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An exceptional dystopia that’s made for TV: The Phlebotomist reviewed

Plus: a lazy history of gay rights at the Sam Wanamaker Theatre that forgets to mention the current threats from Muslim conservatives

6 April 2019

9:00 AM

6 April 2019

9:00 AM

The Phlebotomist

Hampstead Theatre, until 20 April

After Edward

Sam Wanamaker Playhouse, until 6 April

The Phlebotomist by Ella Road explores the future of genetics. Suppose a simple blood test were able to tell us how long we will live and what disease will kill us. If the tests were compulsory and the results publicly available, a new hierarchy based on life expectancy would emerge. Citizens facing chronic illness or early death would struggle to find jobs and spouses. The scientists who administer the tests would come under pressure to falsify the results. And alpha citizens with high-grade DNA would be murdered, and their blood harvested to create fake genetic identities.

This gruesome, ingenious and all-too-believable scenario is presented through a squeaky-clean romance between two young lovebirds. Bea is a professional blood-sampler who runs a side hustle accepting bribes from ailing clients. She’s a smart, ambitious and complicated soul apparently unconcerned by the gravity of her crimes. Her lawyer boyfriend, Aaron, is a descendant of Tennyson who quotes the easy bits from ‘In Memoriam’. Frankly, he’s unbelievable. Tall, slim and handsome, with swept back hair and unblemished skin, he loves to recall his idyllic childhood spent roaming through sun-kissed valleys and picnicking on fresh salmon beside silvery lakes.

The Bea/Aaron relationship lacks jeopardy. Each is hiding a secret but neither is at risk of being exposed by the other. Instead we get an Instagram version of their five-star lives. They romp playfully on a pocket-sprung Ikea mattress. They relax over malt whisky in their minimalist riverside apartment. They enjoy rambling holidays in the wilds of western Ireland. And they engage in low-level bitching about their families as the date of their wedding looms.


The writer has such a facility with dialogue that her scenes last longer than necessary (good for TV commissions, not ideal for stage work). Only in the play’s final half-hour do the long-hidden deceptions break the surface. At this point the script goes from touchy-feely to shouty-wouty. Bea, now pregnant with Aaron’s child, delivers a screed of defeatist rhetoric about the demise of Homo sapiens and the folly of having babies in a world where the air is toxic. She’s supported by her best mate, Char, just back from a save-the-planet holiday, who seethes with righteous anger about man’s inhumanity to polar bears.

It’s a pity that this propaganda — learned by rote from state-funded scientists — prevents the writer from exploring her characters and from showing us what makes them original and eye-catching. That said, this is an exceptional play that successfully conjures up a convincing modern dystopia. Both the leads, Jade Anouka and Rory Fleck Byrne, look like stars. I’d be amazed if this doesn’t become a TV series.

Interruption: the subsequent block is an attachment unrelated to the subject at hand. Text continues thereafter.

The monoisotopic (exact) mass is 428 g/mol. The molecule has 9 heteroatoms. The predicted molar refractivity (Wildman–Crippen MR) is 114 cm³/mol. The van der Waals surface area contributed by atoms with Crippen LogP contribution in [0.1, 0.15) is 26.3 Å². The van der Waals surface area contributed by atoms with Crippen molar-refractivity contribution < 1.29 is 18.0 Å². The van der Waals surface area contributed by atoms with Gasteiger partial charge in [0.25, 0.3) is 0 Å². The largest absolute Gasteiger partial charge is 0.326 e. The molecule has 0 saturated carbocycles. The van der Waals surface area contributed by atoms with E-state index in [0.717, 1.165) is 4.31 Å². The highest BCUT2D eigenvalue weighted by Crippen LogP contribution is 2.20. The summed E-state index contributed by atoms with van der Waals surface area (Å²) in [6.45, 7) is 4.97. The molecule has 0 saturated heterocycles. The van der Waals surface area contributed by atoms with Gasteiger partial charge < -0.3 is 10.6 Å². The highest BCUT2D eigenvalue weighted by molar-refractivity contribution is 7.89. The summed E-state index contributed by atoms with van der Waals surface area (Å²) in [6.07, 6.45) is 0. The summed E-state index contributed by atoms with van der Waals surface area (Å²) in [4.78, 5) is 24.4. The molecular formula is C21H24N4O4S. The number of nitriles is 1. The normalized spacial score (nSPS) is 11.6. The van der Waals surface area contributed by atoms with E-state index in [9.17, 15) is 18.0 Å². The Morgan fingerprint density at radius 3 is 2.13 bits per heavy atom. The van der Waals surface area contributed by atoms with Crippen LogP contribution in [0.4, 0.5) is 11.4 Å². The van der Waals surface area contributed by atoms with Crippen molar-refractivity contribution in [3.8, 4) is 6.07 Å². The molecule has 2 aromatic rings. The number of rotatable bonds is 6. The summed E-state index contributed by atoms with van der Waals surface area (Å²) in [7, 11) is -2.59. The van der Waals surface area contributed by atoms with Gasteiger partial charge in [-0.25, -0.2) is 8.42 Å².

After Edward opens with an unnamed man in medieval togs landing on the stage with a thump. He stands up and converses with a robed cleric named Canterbury, who prattles away while lighting candles but doesn’t reveal the identity of the mysterious man. Enter an American lady seated on a wheeled lavatory that trundles around the stage like an invalid’s chair. Harvey Milk then ambles on and starts to drawl about his life while Quentin Crisp descends on a wooden swing. What’s going on? After a while, and seemingly by accident, the American female reveals herself to be Gertrude Stein. She recalls meeting her lover, Alice B. Toklas, whose lines are spoken by Quentin Crisp.

This lazy confusion persists until finally we learn the identity of the chap at the centre of the action. He is in fact two people: Edward II and the writer/actor Tom Stuart. This is Stuart’s history of gay activism beginning with Edward II who, he alleges, lost his crown because of homophobia rather than through botched leadership. The script’s chief focus is on the 1980s when Stuart was a confused gay schoolboy but his fetish for his sorrowful childhood compels him to regard the history of gay rights as a tragedy.

Is it, though? Since Stuart was a nipper, gays have moved from the closet to the mainstream, and the legalisation of gay marriage has made them part of the establishment. That’s why he has to go back three decades to find material for his angry play. Rather than examining the current threats to gay freedom from Muslim conservatives, he berates right-wing nutters at the fringes of the Tory party long ago. No mention is made of Mrs Thatcher’s desire to protect gay men’s health in the 1980s by mounting a costly public education programme about Aids. Instead she’s treated as a figure of contempt. The crowd hooted with exultant derision as soon as she entered, and when she was forced out through a trapdoor they jeered like religious freaks at a witch-burning.

This allegedly ‘cosmopolitan’ audience seemed not to realise that to celebrate the destruction of a hounded entity is the seed of fascism.


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